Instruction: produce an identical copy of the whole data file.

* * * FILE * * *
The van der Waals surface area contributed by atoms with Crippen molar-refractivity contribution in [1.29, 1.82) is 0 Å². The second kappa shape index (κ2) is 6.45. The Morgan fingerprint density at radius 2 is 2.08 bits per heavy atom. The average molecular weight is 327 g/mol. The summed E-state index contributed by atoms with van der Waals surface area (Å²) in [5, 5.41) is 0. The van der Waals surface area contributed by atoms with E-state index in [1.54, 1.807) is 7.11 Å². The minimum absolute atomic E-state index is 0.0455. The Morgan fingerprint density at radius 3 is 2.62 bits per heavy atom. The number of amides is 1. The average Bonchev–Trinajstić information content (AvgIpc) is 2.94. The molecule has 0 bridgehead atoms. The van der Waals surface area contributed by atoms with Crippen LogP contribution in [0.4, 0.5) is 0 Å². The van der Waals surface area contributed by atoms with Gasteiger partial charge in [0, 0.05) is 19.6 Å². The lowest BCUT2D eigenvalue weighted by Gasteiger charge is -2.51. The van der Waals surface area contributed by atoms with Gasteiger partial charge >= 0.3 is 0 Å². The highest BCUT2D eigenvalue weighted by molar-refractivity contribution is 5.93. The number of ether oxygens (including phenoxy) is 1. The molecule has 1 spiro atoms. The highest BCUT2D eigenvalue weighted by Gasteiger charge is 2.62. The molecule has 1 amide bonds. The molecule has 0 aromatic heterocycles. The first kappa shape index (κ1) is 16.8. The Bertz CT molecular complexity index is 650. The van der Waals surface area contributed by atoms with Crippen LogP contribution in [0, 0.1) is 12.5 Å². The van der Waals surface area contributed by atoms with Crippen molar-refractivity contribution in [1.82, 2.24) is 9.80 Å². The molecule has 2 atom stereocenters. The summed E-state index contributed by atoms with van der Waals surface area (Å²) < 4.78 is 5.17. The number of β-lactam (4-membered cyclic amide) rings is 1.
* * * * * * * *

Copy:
The van der Waals surface area contributed by atoms with Crippen molar-refractivity contribution in [1.29, 1.82) is 0 Å². The second kappa shape index (κ2) is 6.45. The Morgan fingerprint density at radius 2 is 2.08 bits per heavy atom. The average molecular weight is 327 g/mol. The summed E-state index contributed by atoms with van der Waals surface area (Å²) in [5, 5.41) is 0. The van der Waals surface area contributed by atoms with E-state index in [1.54, 1.807) is 7.11 Å². The minimum absolute atomic E-state index is 0.0455. The Morgan fingerprint density at radius 3 is 2.62 bits per heavy atom. The number of amides is 1. The average Bonchev–Trinajstić information content (AvgIpc) is 2.94. The molecule has 0 bridgehead atoms. The van der Waals surface area contributed by atoms with Crippen LogP contribution in [0.4, 0.5) is 0 Å². The van der Waals surface area contributed by atoms with Gasteiger partial charge in [0, 0.05) is 19.6 Å². The lowest BCUT2D eigenvalue weighted by Gasteiger charge is -2.51. The van der Waals surface area contributed by atoms with Gasteiger partial charge >= 0.3 is 0 Å². The highest BCUT2D eigenvalue weighted by molar-refractivity contribution is 5.93. The number of ether oxygens (including phenoxy) is 1. The molecule has 1 spiro atoms. The highest BCUT2D eigenvalue weighted by Gasteiger charge is 2.62. The molecule has 1 amide bonds. The molecule has 0 aromatic heterocycles. The first kappa shape index (κ1) is 16.8. The Bertz CT molecular complexity index is 650. The van der Waals surface area contributed by atoms with Crippen LogP contribution in [0, 0.1) is 12.5 Å². The van der Waals surface area contributed by atoms with Crippen molar-refractivity contribution in [1.82, 2.24) is 9.80 Å². The molecule has 2 atom stereocenters. The summed E-state index contributed by atoms with van der Waals surface area (Å²) < 4.78 is 5.17. The number of β-lactam (4-membered cyclic amide) rings is 1.